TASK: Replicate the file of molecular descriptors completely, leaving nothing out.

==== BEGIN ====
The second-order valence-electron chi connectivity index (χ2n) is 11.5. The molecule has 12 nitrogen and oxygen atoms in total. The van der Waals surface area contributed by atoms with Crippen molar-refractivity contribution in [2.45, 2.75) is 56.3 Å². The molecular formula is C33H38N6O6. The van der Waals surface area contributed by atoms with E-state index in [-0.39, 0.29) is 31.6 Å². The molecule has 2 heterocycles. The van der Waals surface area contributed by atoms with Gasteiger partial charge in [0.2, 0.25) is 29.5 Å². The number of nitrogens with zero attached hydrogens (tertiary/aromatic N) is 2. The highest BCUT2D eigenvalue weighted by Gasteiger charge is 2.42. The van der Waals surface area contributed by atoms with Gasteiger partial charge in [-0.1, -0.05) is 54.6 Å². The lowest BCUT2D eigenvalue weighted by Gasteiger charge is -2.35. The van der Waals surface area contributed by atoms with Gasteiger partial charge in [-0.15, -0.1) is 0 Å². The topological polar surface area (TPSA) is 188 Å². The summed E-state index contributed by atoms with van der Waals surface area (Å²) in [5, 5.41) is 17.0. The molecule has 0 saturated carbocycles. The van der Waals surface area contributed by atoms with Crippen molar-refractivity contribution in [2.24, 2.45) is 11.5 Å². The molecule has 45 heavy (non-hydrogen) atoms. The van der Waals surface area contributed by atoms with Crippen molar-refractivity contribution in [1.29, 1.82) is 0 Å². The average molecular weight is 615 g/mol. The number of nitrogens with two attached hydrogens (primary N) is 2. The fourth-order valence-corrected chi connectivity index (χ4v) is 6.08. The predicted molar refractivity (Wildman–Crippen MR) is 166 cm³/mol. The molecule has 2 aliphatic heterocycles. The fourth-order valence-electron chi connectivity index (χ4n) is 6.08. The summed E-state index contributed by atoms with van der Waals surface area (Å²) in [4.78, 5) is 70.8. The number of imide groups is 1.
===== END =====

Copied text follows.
The second-order valence-electron chi connectivity index (χ2n) is 11.5. The molecule has 12 nitrogen and oxygen atoms in total. The van der Waals surface area contributed by atoms with Crippen molar-refractivity contribution in [2.45, 2.75) is 56.3 Å². The molecular formula is C33H38N6O6. The van der Waals surface area contributed by atoms with E-state index in [-0.39, 0.29) is 31.6 Å². The molecule has 2 heterocycles. The van der Waals surface area contributed by atoms with Gasteiger partial charge in [0.2, 0.25) is 29.5 Å². The number of nitrogens with zero attached hydrogens (tertiary/aromatic N) is 2. The highest BCUT2D eigenvalue weighted by Gasteiger charge is 2.42. The van der Waals surface area contributed by atoms with Gasteiger partial charge in [-0.1, -0.05) is 54.6 Å². The lowest BCUT2D eigenvalue weighted by Gasteiger charge is -2.35. The van der Waals surface area contributed by atoms with Gasteiger partial charge in [-0.15, -0.1) is 0 Å². The topological polar surface area (TPSA) is 188 Å². The summed E-state index contributed by atoms with van der Waals surface area (Å²) in [5, 5.41) is 17.0. The molecule has 0 saturated carbocycles. The van der Waals surface area contributed by atoms with Crippen molar-refractivity contribution in [2.24, 2.45) is 11.5 Å². The molecule has 45 heavy (non-hydrogen) atoms. The van der Waals surface area contributed by atoms with Crippen molar-refractivity contribution in [1.29, 1.82) is 0 Å². The average molecular weight is 615 g/mol. The number of nitrogens with two attached hydrogens (primary N) is 2. The fourth-order valence-corrected chi connectivity index (χ4v) is 6.08. The predicted molar refractivity (Wildman–Crippen MR) is 166 cm³/mol. The molecule has 2 aliphatic heterocycles. The fourth-order valence-electron chi connectivity index (χ4n) is 6.08. The summed E-state index contributed by atoms with van der Waals surface area (Å²) in [4.78, 5) is 70.8. The number of imide groups is 1.